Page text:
#reverb14 is a prompt-a-day series for the month of December that is meant to give us all the chance to reflect on 2014 and the opportunity to write down our hopes and dreams for the coming year. Through December 31st Meredith,Sarah and I will be posting each day with a new prompt. Join us by writing, or join us by reading. No matter what you choose, come with us.
Hero: Who was your hero this year? Tell us why. What makes a hero in your eyes?
My parents have decided that it is time at last to sell the house that I grew up in. I always thought that I would be more emotional about this when the time came because, you know, I spent my entire childhood there. Mostly the only thing I can think to be sad about is the loss of the backyard with its wildflower gardens, and the beautiful view of the sunset from the front porch.
As a part of the process of getting the house ready to sell, Mom has been working her way through an epic declutter. Over Thanksgiving weekend, I went home to spend a morning sorting through the three remaining tupperware tubs of my possessions. Did I really need to keep seven high school cheerleading sweatshirts? No. Would plastic pompoms really hold their shape in 20 years? Or would they disintegrate? Would I ever even touch them again? You know how that goes.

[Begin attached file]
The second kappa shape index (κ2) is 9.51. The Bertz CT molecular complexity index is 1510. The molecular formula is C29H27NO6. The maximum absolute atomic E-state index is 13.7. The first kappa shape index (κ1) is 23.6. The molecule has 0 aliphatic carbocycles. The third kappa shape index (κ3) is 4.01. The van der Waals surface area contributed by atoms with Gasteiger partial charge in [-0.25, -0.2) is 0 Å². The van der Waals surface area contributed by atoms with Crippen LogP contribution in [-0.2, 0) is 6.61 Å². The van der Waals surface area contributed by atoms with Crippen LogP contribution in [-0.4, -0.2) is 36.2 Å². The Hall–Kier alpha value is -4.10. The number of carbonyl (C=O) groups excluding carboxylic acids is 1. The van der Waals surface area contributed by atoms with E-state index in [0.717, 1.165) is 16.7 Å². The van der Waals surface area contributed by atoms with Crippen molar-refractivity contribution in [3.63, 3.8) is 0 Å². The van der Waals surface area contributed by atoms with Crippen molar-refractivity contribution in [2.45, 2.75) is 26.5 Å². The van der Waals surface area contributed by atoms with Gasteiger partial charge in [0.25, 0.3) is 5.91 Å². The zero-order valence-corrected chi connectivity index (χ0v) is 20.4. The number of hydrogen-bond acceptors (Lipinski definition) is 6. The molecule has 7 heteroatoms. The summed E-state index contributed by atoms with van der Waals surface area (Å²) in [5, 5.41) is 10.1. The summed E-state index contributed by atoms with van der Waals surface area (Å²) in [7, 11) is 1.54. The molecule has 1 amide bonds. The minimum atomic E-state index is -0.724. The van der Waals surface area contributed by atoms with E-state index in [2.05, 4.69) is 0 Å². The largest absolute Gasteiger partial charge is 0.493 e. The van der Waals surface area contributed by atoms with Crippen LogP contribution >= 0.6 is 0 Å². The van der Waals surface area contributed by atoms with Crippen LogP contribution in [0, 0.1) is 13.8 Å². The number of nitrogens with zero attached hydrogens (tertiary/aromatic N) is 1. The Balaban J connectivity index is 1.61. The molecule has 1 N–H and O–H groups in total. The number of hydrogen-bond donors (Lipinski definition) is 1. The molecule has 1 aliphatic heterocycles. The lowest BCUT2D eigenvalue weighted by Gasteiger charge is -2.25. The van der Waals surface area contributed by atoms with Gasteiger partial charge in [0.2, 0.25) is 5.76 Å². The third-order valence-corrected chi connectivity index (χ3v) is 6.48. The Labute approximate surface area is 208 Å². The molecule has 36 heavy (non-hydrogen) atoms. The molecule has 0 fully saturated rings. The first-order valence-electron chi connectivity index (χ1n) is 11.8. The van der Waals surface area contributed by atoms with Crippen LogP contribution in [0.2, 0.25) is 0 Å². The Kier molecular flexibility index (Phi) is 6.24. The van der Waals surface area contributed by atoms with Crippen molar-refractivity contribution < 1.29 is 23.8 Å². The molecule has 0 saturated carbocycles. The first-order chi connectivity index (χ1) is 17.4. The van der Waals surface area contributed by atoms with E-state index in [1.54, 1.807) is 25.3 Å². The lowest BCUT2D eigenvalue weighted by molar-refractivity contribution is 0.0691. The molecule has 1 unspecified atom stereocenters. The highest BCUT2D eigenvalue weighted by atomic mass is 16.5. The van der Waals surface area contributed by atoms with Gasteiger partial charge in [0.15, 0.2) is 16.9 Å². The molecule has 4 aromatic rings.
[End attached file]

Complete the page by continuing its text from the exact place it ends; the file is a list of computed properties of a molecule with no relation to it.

During the sorting of things, we came across Ellen Helen, my childhood partner in crime.
With glow-in-the-dark stars covering her lavender satin body, she was my defender in the dark against my chief childhood fears: What if our house burns down? What if I die? What if a volcano surfaces in our backyard? These are the sorts of serious issues that I felt the need to deal with at between the ages of four through eight.
When I was a tiny pup, Ellen Helen was my hero. And apparently also a worthy recipient of this handwritten tribute from me that recently surfaced.
As always, what I lack in skill, I make up for with enthusiasm. I would love to know how long that note took me to scrawl? Two minutes? Ten? All I know is that I had a pen, I had a piece of paper and ELELE HELEMN was what I was going to write down.
Like the rest of us, Ellen Helen has gotten older. Her butterfly bow no longer carries an iridescent shimmer. Her face has turned gray. Her glow-in-the-dark stars have not glowed in a long time.
But I know that if I needed a hero once more, she would be ready to be pressed into action.